Cybermedlife - Therapeutic Actions Dietary Modification - Low Carbohydrate-High Protein

The effects of high-protein, low-carbohydrate diet on body weight and the expression of gastrointestinal hormones in diet-induced obesity rat

Abstract Title: [The effects of high-protein, low-carbohydrate diet on body weight and the expression of gastrointestinal hormones in diet-induced obesity rat]. Abstract Source: Zhonghua Yu Fang Yi Xue Za Zhi. 2011 Feb;45(2):132-5. PMID: 21426792 Abstract Author(s): Hai-yan Chen, Li-chuan Ma, Yin-yin Li, Jia-jun Zhao, Ming-long Li Article Affiliation: Department of Health-Care Endocrinology, Provincial Hospital Affiliated to Shandong University, Jinan 250021, China. Abstract: OBJECTIVE: To investigate the effects of long-term high-protein, low-carbohydrate diet on body weight and the expression of gastrointestinal hormones in diet-induced obesity rats. METHODS: Twenty-four diet-induced obesity rat models were established by feeding fat-enriched diet, then were randomly divided into two groups by stratified sampling method by weight: the high-protein diet group (HP, 36.7% of energy from protein), and the normal chow group (NC, 22.4% of energy from protein), 12 rats in each group. The total calorie intake of each rat per day was similar and was maintained for 24 weeks, then body weight, visceral fat mass, fasting plasma ghrelin and glucagon-like peptide-1 (GLP-1) were determined, as well as protein expression of ghrelin in stomach, GLP-1 in ileum were detected by immunohistochemistry. RESULTS: After 24 weeks, body weight of HP, NC groups were (490.92± 39.47) g and (545.55 ± 31.08) g, respectively (t = -3.664, P<0.01); visceral fat mass were (22.42± 7.04) g and (32.33 ± 9.27) g, respectively (t = -2.503, P<0.05); plasma ghrelin level were (2.36± 0.82) and (1.95 ± 0.64) ng/ml, respectively (t = 1.337, P>0.05), and plasma ghrelin level was negatively correlated to body weight (r = -0.370, t = -1.899, P<0.05), visceral fat mass (r = -0.454, t = -2.52, P<0.01); plasma GLP-1 concentration were (0.52± 0.13) and (0.71 ± 0.19) ng/ml, respectively(t = -2.758, P<0.05); ghrelin protein expression in stomach were 25 473± 8701 and 10 526 ± 6194, respectively (t = 2.501, P<0.05); GLP-1 protein expression in ileum were 27 431± 5813 and 36 601 ± 5083, respectively (t = -1.833, P = 0.081). CONCLUSION: Long-term isocaloric high-protein, low-carbohydrate diet can reduce body weight and visceral fat, increase the expression of ghrelin, and decline GLP-1 expression in diet-induced obesity rats. Article Published Date : Feb 01, 2011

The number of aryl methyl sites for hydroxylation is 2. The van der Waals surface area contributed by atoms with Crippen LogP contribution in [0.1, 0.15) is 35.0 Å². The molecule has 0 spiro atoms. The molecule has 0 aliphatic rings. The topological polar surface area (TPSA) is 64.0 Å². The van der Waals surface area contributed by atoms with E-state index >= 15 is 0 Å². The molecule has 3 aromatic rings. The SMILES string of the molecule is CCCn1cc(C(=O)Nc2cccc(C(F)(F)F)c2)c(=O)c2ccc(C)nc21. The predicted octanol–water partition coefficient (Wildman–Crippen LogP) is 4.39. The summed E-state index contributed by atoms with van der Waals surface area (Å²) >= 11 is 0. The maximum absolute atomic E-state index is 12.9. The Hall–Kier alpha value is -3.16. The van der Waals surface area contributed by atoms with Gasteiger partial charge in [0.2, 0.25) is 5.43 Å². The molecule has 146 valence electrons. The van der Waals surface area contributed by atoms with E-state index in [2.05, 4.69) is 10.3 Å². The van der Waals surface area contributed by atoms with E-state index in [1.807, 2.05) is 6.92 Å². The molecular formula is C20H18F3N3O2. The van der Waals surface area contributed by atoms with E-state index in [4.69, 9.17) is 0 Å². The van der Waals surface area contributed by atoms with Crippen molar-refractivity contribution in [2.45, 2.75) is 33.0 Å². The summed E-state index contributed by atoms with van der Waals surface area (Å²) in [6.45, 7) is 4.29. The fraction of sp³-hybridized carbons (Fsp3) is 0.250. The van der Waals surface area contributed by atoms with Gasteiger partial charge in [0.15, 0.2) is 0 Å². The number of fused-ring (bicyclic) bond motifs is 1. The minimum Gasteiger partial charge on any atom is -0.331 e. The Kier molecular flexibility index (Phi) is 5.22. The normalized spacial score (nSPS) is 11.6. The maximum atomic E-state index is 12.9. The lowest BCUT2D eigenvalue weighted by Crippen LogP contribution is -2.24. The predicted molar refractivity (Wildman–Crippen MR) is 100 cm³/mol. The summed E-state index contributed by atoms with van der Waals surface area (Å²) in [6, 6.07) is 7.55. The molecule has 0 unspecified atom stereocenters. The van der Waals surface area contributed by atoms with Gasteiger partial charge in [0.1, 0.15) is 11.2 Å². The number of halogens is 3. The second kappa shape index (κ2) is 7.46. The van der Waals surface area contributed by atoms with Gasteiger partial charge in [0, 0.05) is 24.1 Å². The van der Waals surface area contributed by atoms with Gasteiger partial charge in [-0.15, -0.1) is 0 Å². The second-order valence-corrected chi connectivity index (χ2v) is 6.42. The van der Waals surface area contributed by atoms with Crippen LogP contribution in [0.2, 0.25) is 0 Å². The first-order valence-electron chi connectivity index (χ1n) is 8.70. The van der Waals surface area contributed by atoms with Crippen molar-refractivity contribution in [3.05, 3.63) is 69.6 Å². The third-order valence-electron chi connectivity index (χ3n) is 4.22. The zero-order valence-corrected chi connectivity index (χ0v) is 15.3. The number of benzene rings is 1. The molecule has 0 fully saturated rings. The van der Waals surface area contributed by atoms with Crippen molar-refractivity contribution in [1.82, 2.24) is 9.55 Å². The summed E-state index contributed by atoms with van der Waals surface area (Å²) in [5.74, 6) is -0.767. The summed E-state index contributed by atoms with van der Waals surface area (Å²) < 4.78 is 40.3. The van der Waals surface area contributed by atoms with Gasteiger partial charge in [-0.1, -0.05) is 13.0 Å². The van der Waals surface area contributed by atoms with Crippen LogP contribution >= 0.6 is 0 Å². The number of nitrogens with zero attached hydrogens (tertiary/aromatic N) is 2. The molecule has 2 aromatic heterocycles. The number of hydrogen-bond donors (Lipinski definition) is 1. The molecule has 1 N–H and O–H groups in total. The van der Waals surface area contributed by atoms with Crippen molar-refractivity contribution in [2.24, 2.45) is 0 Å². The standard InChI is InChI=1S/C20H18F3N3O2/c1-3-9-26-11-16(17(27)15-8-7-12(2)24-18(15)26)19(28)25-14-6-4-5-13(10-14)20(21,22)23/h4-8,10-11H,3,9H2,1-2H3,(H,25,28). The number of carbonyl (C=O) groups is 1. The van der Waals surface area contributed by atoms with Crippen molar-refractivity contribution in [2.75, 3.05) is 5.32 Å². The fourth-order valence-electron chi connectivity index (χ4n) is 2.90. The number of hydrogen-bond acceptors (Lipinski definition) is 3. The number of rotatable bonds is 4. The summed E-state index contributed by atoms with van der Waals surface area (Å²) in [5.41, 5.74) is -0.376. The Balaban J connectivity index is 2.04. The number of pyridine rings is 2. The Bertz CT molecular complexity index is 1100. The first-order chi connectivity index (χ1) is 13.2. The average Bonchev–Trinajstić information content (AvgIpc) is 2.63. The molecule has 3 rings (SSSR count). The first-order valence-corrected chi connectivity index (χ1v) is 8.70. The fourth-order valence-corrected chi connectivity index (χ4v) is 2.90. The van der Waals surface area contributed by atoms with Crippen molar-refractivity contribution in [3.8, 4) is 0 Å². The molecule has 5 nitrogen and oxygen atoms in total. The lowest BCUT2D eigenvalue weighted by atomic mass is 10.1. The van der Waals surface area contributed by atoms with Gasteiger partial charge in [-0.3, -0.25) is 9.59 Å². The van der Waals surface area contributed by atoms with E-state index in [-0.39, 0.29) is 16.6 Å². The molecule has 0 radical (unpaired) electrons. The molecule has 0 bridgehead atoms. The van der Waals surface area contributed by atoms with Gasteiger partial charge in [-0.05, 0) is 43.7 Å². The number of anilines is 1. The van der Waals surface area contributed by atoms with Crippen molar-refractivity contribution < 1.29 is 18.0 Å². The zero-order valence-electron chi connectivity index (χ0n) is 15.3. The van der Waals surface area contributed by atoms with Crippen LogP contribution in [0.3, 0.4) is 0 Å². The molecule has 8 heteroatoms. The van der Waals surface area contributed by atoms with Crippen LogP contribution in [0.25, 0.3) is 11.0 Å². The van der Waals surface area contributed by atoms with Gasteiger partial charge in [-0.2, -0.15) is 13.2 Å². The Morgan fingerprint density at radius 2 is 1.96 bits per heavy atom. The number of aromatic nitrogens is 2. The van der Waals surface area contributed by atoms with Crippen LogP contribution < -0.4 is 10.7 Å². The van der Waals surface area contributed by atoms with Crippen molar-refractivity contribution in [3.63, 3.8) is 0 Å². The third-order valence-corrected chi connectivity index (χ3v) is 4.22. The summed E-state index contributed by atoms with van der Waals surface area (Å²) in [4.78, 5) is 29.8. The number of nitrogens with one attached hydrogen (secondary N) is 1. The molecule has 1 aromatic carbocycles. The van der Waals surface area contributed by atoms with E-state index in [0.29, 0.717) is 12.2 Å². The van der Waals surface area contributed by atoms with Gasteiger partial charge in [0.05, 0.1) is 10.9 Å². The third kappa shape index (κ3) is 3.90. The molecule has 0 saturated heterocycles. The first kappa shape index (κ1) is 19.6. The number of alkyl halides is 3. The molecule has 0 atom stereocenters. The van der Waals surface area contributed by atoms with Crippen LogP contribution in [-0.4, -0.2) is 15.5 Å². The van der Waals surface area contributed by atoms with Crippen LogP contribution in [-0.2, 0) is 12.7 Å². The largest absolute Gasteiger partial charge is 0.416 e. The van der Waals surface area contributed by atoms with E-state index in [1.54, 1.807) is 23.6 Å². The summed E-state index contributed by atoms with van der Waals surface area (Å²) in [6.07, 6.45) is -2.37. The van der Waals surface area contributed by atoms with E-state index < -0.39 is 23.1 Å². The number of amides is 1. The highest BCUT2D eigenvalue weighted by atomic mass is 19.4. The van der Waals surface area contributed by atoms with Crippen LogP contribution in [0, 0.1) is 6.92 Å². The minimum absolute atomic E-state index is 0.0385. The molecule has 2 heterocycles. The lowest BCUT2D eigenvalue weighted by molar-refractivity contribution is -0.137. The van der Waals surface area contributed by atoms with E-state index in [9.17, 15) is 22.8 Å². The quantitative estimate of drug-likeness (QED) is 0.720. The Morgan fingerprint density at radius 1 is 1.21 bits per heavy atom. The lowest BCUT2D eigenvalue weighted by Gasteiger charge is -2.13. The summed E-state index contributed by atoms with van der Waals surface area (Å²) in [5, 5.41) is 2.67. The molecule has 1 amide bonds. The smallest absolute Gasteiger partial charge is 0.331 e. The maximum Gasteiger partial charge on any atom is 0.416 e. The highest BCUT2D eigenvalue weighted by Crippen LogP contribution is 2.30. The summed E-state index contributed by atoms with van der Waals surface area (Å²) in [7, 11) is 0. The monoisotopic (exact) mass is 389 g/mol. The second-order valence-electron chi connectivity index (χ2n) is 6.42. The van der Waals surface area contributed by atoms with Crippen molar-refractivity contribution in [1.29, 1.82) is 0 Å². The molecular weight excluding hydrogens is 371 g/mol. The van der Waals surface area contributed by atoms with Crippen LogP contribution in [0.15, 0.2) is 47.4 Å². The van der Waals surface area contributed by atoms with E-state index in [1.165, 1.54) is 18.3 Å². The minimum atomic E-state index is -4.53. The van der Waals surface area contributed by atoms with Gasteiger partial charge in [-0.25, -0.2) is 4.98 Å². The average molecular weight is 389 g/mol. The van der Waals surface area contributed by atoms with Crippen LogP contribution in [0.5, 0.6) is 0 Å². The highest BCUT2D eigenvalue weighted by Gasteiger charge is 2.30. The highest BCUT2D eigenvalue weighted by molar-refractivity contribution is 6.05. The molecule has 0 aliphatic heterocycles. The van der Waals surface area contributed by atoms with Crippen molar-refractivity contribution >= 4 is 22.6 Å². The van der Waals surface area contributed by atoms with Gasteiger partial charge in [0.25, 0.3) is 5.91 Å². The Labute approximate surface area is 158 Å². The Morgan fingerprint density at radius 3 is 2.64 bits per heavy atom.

Therapeutic Actions DIETARY MODIFICATION Low Carbohydrate-High Protein

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Low-Carbohydrate, High-Protein, High-Fat Diets Rich in Livestock, Poultry and Their Products Predict Impending Risk of Type 2 Diabetes in Chinese Individuals that Exceed Their Calculated Caloric Requirement.

Related Articles Low-Carbohydrate, High-Protein, High-Fat Diets Rich in Livestock, Poultry and Their Products Predict Impending Risk of Type 2 Diabetes in Chinese Individuals that Exceed Their Calculated Caloric Requirement. Nutrients. 2018 Jan 12;10(1): Authors: Shan R, Duan W, Liu L, Qi J, Gao J, Zhang Y, Du S, Han T, Pang X, Sun C, Wu X Abstract The evidence on the association between long-term low-carbohydrate, high-fat and high-protein diets and type 2 diabetes (T2D) is controversial. Until now, data is limited for Chinese populations, especially in considering the influence of extra energy intake. In this paper, we aimed to investigate the association of low-carbohydrate, high-fat and high-protein diets with type 2 diabetes (T2D) risk in populations consuming extra calories and those with normal caloric intake, We also determined whether the association is mediated by insulin resistance (IR) or β-cell dysfunction. A total of 3644 subjects in the Harbin People's Health Study (Cohort 1, 2008-2012) and 7111 subjects in the Harbin Cohort Study on Diet, Nutrition and Chronic Non-Communicable Diseases (Cohort 2, 2010-2015) were analyzed, with a median follow-up of 4.2 and 5.3 years, respectively. Multivariate relative risks (RRs) and their 95% confidence intervals (95% CIs) were calculated to estimate the association between low-carbohydrate, high-fat and high-protein diet and T2D in logistic regression models. The multivariate RRs (95% CIs) were 1.00, 2.24 (1.07, 4.72) and 2.29 (1.07, 4.88) (Ptrend = 0.04), and 1.00, 1.45 (0.91, 2.31) and 1.64 (1.03, 2.61) (Ptrend = 0.04) across tertiles of low-carbohydrate, high-fat and high-protein diet scores in the population consuming extra calories in Cohort 1 and Cohort 2, respectively. The association was no longer significant after adjustment for livestock and its products, or poultry and its products. The mediation analysis discovered that this association in the population consuming extra calories was insulin resistance mediated, in both Cohort 1 and Cohort 2. However, the association was not significant among participants overall and participants with normal caloric intake. Our results indicated that long-term low-carbohydrate, high-fat and high-protein diets were associated with increased T2D risk among the population consuming extra calories, which may be caused by higher intake of animal-origin fat and protein as well as lower intake of vegetables, fruit and fiber. Additionally, the association was mediated by IR. In the population consuming extra calories, reducing the intake of livestock, poultry and their products and increasing the intake of vegetables, fruit and fiber might protect this population from developing T2D. PMID: 29329254 [PubMed - indexed for MEDLINE]